Oh, and I always forget the spelling / location of
~/.ssh/authorized_keys, where public authentication keys are installed.
Servers exist to be accessed over a network. And firewalls exist to allow or deny access to said network.
I’ve never really got my head around
ipchains, so I install
ufw (the uncomplicated firewall) to make my life a bit easier.
$ sudo apt install ufw
By default, everything is blocked.
ufw allow to allow access per port, and
ufw status to see the current state of the world.
$ sudo ufw allow 22
This is where things like
$ sudo apt install net-tools
Yes, I like to be able to download stuff.
$ sudo apt install curl
The standard Debian packages installed via
apt install are served over http.
That’s fine, because they’re all signed by a PGP key, and their contents aren’t exactly sensitive.
But some 3rd party
dpkg repositories are hosted over https, and you need to teach
apt how to talk https.
$ sudo apt install apt-transport-https
Anything with publicly accessible services needs a rate limit for failed logins.
fail2ban does just that: after some number of invalid logins, a firewall rule is added to ban the IP address.
I followed some instructions at Digital Ocean for getting my
fail2ban up and going.
$ sudo apt install fail2ban
I changed the config to ban after 10 failed logins, and to ban for 12 hours, and to include my local network IP addresses as exclusions.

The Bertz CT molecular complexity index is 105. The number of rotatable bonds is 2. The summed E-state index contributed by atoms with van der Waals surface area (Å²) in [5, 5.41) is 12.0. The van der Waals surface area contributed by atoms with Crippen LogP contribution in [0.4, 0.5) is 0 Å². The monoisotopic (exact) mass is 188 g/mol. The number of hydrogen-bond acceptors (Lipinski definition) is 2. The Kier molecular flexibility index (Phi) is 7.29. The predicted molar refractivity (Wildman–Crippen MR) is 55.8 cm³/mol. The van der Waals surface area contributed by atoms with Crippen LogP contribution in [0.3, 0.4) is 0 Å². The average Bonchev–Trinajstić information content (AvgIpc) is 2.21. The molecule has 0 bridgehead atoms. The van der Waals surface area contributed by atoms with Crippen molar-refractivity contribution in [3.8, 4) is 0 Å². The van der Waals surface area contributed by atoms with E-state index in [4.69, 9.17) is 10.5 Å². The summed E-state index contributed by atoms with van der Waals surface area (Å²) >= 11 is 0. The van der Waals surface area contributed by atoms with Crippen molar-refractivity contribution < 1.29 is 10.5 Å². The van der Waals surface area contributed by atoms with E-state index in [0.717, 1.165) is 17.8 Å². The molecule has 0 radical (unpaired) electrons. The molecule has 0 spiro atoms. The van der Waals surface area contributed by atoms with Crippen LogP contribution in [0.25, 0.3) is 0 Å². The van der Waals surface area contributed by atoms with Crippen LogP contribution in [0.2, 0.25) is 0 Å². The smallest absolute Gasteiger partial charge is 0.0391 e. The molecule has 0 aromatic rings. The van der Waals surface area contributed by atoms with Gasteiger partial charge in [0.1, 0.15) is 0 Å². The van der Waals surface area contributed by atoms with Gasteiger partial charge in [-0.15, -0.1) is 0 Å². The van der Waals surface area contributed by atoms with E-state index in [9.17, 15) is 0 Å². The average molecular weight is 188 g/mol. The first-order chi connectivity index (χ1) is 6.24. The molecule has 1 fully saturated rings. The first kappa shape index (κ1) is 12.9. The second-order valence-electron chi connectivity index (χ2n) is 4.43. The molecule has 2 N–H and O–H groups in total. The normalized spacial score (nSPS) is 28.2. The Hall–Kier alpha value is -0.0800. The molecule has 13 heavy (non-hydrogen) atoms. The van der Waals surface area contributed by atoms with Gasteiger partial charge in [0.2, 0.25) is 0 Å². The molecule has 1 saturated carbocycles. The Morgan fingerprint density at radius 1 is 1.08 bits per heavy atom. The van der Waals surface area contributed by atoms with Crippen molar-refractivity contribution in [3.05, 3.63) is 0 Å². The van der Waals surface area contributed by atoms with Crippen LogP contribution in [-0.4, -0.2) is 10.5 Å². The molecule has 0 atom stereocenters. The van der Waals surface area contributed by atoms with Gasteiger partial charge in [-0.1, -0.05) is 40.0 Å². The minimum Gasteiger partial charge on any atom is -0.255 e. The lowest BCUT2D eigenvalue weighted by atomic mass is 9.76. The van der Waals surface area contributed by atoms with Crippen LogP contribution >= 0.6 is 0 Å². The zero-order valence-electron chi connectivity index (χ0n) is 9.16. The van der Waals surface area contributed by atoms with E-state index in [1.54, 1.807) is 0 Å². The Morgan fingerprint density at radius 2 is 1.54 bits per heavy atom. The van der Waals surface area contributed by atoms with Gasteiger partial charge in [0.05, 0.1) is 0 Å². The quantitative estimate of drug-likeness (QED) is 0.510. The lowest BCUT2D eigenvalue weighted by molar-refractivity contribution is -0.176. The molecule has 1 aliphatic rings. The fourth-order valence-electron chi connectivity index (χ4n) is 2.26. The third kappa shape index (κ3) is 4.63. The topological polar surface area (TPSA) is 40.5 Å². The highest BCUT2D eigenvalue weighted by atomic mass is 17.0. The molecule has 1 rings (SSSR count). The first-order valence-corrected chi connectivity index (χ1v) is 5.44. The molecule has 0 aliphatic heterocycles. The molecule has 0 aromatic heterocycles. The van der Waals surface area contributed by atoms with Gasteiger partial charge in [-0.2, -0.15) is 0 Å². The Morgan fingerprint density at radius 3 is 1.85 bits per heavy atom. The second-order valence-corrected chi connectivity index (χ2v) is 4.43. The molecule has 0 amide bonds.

# "ignoreip" can be an IP address, a CIDR mask or a DNS host. Fail2ban will not
rsync is useful for lots of things that involve moving data around efficiently.
$ sudo apt install rsync
Automatically installing security updates is very, very important. Anything publicly accessible absolutely must have security updates applied automatically.
Debian has a documentation page for unattended upgrades.
$ sudo apt install unattended-upgrades
The doco page lists several config files you should review. I didn’t need to make significant changes to any of them; most items they highlighted were already set out of the box:
I’m from a Windows background and frequent reboots help all kinds of strange problems just disappear.
Habit is hard to break, so I added a weekly reboot in
Because I have full disk encryption enabled, I need to chose a time carefully when I’d be available to type the passphrase in: Sunday mornings around 8am are pretty safe.
3 8 * * 7 root reboot now
I like having a basic webserver and a static page to identify servers; just enough to know I’m talking to the right box. Plus, most servers end up hosting some minimal amount of web content at some point. If you’re very concerned about security, don’t do this, as it increases attack surface.